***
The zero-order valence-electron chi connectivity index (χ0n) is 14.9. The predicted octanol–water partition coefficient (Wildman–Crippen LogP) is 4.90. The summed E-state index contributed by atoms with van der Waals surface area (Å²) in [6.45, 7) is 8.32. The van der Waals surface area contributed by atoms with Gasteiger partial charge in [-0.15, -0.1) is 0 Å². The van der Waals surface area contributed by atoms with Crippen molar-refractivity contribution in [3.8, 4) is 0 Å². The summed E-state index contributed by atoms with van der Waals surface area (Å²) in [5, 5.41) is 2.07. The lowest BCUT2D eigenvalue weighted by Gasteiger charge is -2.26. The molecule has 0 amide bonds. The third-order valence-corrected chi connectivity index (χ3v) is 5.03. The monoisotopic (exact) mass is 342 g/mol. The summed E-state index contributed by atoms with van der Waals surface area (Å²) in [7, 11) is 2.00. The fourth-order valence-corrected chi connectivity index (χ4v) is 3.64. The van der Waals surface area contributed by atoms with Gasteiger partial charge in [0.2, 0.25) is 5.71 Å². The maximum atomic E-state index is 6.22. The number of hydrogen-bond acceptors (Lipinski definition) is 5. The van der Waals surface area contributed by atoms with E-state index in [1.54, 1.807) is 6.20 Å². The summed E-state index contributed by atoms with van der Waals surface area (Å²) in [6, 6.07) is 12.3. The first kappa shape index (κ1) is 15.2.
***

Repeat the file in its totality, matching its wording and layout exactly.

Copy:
The zero-order valence-electron chi connectivity index (χ0n) is 14.9. The predicted octanol–water partition coefficient (Wildman–Crippen LogP) is 4.90. The summed E-state index contributed by atoms with van der Waals surface area (Å²) in [6.45, 7) is 8.32. The van der Waals surface area contributed by atoms with Gasteiger partial charge in [-0.15, -0.1) is 0 Å². The van der Waals surface area contributed by atoms with Crippen molar-refractivity contribution in [3.8, 4) is 0 Å². The summed E-state index contributed by atoms with van der Waals surface area (Å²) in [5, 5.41) is 2.07. The lowest BCUT2D eigenvalue weighted by Gasteiger charge is -2.26. The molecule has 0 amide bonds. The third-order valence-corrected chi connectivity index (χ3v) is 5.03. The monoisotopic (exact) mass is 342 g/mol. The summed E-state index contributed by atoms with van der Waals surface area (Å²) in [7, 11) is 2.00. The fourth-order valence-corrected chi connectivity index (χ4v) is 3.64. The van der Waals surface area contributed by atoms with Gasteiger partial charge in [0.2, 0.25) is 5.71 Å². The maximum atomic E-state index is 6.22. The number of hydrogen-bond acceptors (Lipinski definition) is 5. The van der Waals surface area contributed by atoms with E-state index in [1.54, 1.807) is 6.20 Å². The summed E-state index contributed by atoms with van der Waals surface area (Å²) in [6, 6.07) is 12.3. The first kappa shape index (κ1) is 15.2.